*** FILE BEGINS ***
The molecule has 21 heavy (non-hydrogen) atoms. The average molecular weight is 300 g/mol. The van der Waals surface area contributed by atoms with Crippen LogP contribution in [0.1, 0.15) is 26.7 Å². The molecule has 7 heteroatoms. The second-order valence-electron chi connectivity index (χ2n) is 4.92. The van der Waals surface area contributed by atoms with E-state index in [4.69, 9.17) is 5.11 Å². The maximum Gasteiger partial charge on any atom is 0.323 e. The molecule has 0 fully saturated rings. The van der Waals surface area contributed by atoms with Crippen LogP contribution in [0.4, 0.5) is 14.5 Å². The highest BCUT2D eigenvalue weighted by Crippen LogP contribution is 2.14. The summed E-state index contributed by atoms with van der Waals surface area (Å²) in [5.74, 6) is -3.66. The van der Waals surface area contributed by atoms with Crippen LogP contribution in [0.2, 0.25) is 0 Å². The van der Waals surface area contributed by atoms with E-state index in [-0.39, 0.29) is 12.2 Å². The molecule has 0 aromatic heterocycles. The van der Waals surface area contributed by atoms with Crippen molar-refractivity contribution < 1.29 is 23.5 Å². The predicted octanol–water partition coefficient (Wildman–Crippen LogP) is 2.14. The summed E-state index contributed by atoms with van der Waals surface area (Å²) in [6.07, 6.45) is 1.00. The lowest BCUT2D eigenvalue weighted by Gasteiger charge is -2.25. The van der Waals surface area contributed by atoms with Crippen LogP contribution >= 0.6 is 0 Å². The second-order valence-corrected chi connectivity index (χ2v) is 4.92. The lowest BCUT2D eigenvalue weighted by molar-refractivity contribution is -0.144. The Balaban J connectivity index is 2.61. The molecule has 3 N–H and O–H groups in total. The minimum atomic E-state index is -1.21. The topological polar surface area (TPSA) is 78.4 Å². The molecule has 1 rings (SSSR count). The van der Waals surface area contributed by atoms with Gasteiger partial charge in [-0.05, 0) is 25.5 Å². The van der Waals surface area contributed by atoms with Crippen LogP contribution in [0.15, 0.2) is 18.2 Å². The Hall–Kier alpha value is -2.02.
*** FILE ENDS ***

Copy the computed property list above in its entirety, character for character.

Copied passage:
The molecule has 21 heavy (non-hydrogen) atoms. The average molecular weight is 300 g/mol. The van der Waals surface area contributed by atoms with Crippen LogP contribution in [0.1, 0.15) is 26.7 Å². The molecule has 7 heteroatoms. The second-order valence-electron chi connectivity index (χ2n) is 4.92. The van der Waals surface area contributed by atoms with E-state index in [4.69, 9.17) is 5.11 Å². The maximum Gasteiger partial charge on any atom is 0.323 e. The molecule has 0 fully saturated rings. The van der Waals surface area contributed by atoms with Crippen LogP contribution in [0.4, 0.5) is 14.5 Å². The highest BCUT2D eigenvalue weighted by Crippen LogP contribution is 2.14. The summed E-state index contributed by atoms with van der Waals surface area (Å²) in [5.74, 6) is -3.66. The van der Waals surface area contributed by atoms with Crippen LogP contribution in [0.2, 0.25) is 0 Å². The van der Waals surface area contributed by atoms with E-state index in [-0.39, 0.29) is 12.2 Å². The molecule has 0 aromatic heterocycles. The van der Waals surface area contributed by atoms with Crippen molar-refractivity contribution < 1.29 is 23.5 Å². The predicted octanol–water partition coefficient (Wildman–Crippen LogP) is 2.14. The summed E-state index contributed by atoms with van der Waals surface area (Å²) in [6.07, 6.45) is 1.00. The lowest BCUT2D eigenvalue weighted by Gasteiger charge is -2.25. The van der Waals surface area contributed by atoms with Crippen LogP contribution >= 0.6 is 0 Å². The second-order valence-corrected chi connectivity index (χ2v) is 4.92. The lowest BCUT2D eigenvalue weighted by molar-refractivity contribution is -0.144. The Balaban J connectivity index is 2.61. The molecule has 3 N–H and O–H groups in total. The minimum atomic E-state index is -1.21. The topological polar surface area (TPSA) is 78.4 Å². The molecule has 1 rings (SSSR count). The van der Waals surface area contributed by atoms with Gasteiger partial charge in [-0.05, 0) is 25.5 Å². The van der Waals surface area contributed by atoms with Crippen LogP contribution in [0.15, 0.2) is 18.2 Å². The Hall–Kier alpha value is -2.02.